Carole-Ann Hopkins and her partner Bob Russell bought the building plot there in 2004.
The steeply sloping land, which had been the carpark for a hotel which has now reverted to a private residence, had already been granted outline planning permission, but it was for a two-bedroomed coach house.
The couple were attracted to the outstanding views from the location overlooking the town’s Macrosty Park which will never be built on. However, they felt a simple coach house couldn’t make the best of these views.
They commissioned the architect James Denholm to improve the design and he worked with Perth and Kinross Council to agree to a much more ambitious build.
Carole-Ann says: “It is over two-and-a-half storeys and is a much bigger house. But it was quite a complicated build, with three retaining walls.”
She says of the final design: “What impressed us about the architects is they didn’t ask us what we wanted, they asked us how we lived and then designed the house accordingly.”
Rob Roy Homes designed the kit for the house and employed a project manager as both Carole-Ann and Bob were working full time in Dundee, throughout the build.
As far as it was possibly, they employed local companies to carry out the work; the roofer came the furthest from Stirling.
The building warrant on such a complicated build took time to come through, but work eventually started in 2005 and the couple moved in, in October the following year although the house wasn’t quite complete.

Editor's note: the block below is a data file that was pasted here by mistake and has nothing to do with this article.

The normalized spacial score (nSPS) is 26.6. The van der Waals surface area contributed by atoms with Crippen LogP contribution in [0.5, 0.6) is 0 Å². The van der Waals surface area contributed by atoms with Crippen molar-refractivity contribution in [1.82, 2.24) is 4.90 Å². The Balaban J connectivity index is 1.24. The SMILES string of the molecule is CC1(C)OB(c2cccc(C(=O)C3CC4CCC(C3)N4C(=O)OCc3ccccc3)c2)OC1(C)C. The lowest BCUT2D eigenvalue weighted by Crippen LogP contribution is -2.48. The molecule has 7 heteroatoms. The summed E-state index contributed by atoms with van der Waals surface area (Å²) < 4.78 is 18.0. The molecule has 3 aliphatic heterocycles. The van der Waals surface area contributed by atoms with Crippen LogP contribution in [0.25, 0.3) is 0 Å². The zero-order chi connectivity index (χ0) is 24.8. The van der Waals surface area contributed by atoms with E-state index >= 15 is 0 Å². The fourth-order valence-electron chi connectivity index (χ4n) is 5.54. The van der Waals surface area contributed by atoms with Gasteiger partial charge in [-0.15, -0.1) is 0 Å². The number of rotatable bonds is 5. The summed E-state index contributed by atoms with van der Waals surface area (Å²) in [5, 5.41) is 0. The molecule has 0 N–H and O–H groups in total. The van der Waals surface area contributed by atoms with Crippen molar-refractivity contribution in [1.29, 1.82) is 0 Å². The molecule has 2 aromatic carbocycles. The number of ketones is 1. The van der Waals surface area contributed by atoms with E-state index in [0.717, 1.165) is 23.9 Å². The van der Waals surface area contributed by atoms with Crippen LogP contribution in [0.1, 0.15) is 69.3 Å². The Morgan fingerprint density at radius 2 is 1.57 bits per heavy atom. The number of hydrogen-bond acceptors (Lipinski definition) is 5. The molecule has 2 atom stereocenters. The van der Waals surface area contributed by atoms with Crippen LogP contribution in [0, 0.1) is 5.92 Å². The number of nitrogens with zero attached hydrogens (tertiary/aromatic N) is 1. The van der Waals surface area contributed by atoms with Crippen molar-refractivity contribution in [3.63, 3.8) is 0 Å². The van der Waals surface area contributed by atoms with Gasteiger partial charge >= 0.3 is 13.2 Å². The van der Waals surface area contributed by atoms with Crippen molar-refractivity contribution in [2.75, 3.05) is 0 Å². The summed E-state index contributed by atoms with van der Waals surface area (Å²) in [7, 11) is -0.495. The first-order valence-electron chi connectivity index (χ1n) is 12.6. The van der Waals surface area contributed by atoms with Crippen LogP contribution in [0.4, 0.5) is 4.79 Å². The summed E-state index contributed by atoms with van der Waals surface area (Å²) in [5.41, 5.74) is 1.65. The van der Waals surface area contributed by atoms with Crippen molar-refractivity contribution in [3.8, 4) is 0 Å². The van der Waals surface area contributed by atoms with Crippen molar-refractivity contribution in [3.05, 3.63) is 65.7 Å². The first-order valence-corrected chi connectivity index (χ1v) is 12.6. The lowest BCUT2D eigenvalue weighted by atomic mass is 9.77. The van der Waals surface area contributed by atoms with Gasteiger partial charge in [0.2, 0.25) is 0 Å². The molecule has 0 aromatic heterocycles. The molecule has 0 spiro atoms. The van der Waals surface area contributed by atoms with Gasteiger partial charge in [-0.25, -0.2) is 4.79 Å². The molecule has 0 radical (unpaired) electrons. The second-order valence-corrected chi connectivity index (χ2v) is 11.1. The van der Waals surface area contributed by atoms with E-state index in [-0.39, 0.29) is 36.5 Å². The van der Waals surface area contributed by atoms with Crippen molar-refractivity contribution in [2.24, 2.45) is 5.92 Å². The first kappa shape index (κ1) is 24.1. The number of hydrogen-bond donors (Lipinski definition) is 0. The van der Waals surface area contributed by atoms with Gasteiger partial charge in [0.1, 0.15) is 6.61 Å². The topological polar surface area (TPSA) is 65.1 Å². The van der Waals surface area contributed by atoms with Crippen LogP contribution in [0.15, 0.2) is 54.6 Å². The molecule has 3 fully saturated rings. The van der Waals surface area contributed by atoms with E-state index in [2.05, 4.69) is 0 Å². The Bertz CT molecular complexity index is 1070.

Carole-Ann says: “Parts of the wooden outside walkways hadn’t arrived, so getting in and out of the house was a complicated business.”
That is no longer the case, although it is an unusual arrangement.
The slope of the site means that the integral double garage, while at ground level at the back leads to the first floor at the front, where there is also a front door, up the staircase.
The accommodation on this middle level has at its centre an open-plan kitchen, dining and family room with breathtaking views from a wall of windows. Carole-Ann says: “I’m a bit of a reluctant cook so the kitchen was designed so that I could join in with socialising and look at the view when cooking.
“Although the whole house is wired for TV and telephone etc, we deliberately chose not to have a television in here – the views are all you need.”
Double doors lead out to the balcony and a separate larger lounge adjoins, with a woodburning stove. There is also a utility room and a bathroom on this level.
On the lower ground floor are two bedrooms, one ensuite and one bathroom, plus an additional sitting room.
When the couple moved in, their teenage son was still living at home so this became his domain, but it would work equally well for an elderly relative or as a sumptuous space for a home office – two sets of double doors lead out to decking at the front.
The top floor houses the master bedroom with an attractive coombed ceiling, and a vast ensuite and dressing room with velux windows. There is a single bedroom up there too.
The garden, when the couple moved in, was something of a blank canvas although Carole-Ann says they managed to keep the mature trees which shelter it.
“They make for an incredibly private house as you can’t see us from the road, although for us the views are long range – we can see all the way to the West Coast.”
Bob took on transforming the garden starting with just topsoil and the grounds now consist of a lovely rolling lawn and some beautiful flowerbeds and an additional area of decking.
With their son now having left home, they plan an eventual move to Portugal, but say Ruthven has been everything they envisaged.
Carole-Ann adds: “There is very little I could think of to change about the house.”
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